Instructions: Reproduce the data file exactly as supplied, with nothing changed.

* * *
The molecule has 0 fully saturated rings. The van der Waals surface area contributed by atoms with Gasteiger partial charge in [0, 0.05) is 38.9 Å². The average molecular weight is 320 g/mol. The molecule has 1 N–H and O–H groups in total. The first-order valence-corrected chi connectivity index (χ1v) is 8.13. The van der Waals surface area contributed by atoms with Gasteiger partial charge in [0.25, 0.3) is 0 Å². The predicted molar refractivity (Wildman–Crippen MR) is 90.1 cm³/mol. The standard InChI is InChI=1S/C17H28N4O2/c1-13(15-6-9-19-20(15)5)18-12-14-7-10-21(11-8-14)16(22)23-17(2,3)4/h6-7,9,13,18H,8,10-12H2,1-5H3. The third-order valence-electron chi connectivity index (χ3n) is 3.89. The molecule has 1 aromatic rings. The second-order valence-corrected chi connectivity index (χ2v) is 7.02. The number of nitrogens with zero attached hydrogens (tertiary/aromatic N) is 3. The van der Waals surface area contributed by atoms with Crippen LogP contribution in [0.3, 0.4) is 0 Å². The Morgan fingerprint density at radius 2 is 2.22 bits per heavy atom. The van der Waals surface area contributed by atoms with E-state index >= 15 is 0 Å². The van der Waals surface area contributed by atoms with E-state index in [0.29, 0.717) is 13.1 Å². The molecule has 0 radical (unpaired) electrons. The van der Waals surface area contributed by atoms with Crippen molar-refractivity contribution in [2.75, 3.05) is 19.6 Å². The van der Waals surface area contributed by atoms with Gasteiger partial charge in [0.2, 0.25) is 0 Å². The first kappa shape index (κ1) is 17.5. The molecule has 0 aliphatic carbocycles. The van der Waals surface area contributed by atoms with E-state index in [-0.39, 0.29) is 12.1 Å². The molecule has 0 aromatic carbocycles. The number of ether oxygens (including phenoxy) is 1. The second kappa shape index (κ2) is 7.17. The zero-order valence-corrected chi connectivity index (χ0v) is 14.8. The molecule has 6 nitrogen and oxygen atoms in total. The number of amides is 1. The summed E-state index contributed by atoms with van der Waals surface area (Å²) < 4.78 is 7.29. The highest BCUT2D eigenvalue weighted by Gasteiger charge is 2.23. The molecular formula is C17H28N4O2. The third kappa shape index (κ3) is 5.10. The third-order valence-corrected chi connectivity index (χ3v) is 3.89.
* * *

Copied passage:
The molecule has 0 fully saturated rings. The van der Waals surface area contributed by atoms with Gasteiger partial charge in [0, 0.05) is 38.9 Å². The average molecular weight is 320 g/mol. The molecule has 1 N–H and O–H groups in total. The first-order valence-corrected chi connectivity index (χ1v) is 8.13. The van der Waals surface area contributed by atoms with Gasteiger partial charge in [0.25, 0.3) is 0 Å². The predicted molar refractivity (Wildman–Crippen MR) is 90.1 cm³/mol. The standard InChI is InChI=1S/C17H28N4O2/c1-13(15-6-9-19-20(15)5)18-12-14-7-10-21(11-8-14)16(22)23-17(2,3)4/h6-7,9,13,18H,8,10-12H2,1-5H3. The third-order valence-electron chi connectivity index (χ3n) is 3.89. The molecule has 1 aromatic rings. The second-order valence-corrected chi connectivity index (χ2v) is 7.02. The number of nitrogens with zero attached hydrogens (tertiary/aromatic N) is 3. The van der Waals surface area contributed by atoms with Crippen LogP contribution in [0.3, 0.4) is 0 Å². The Morgan fingerprint density at radius 2 is 2.22 bits per heavy atom. The van der Waals surface area contributed by atoms with E-state index >= 15 is 0 Å². The van der Waals surface area contributed by atoms with E-state index in [0.29, 0.717) is 13.1 Å². The molecule has 0 radical (unpaired) electrons. The van der Waals surface area contributed by atoms with Crippen molar-refractivity contribution in [2.75, 3.05) is 19.6 Å². The van der Waals surface area contributed by atoms with Gasteiger partial charge in [0.2, 0.25) is 0 Å². The first kappa shape index (κ1) is 17.5. The molecule has 0 aliphatic carbocycles. The van der Waals surface area contributed by atoms with E-state index in [-0.39, 0.29) is 12.1 Å². The molecule has 0 aromatic carbocycles. The number of ether oxygens (including phenoxy) is 1. The second kappa shape index (κ2) is 7.17. The zero-order valence-corrected chi connectivity index (χ0v) is 14.8. The molecule has 6 nitrogen and oxygen atoms in total. The number of amides is 1. The summed E-state index contributed by atoms with van der Waals surface area (Å²) < 4.78 is 7.29. The highest BCUT2D eigenvalue weighted by Gasteiger charge is 2.23. The molecular formula is C17H28N4O2. The third kappa shape index (κ3) is 5.10. The third-order valence-corrected chi connectivity index (χ3v) is 3.89.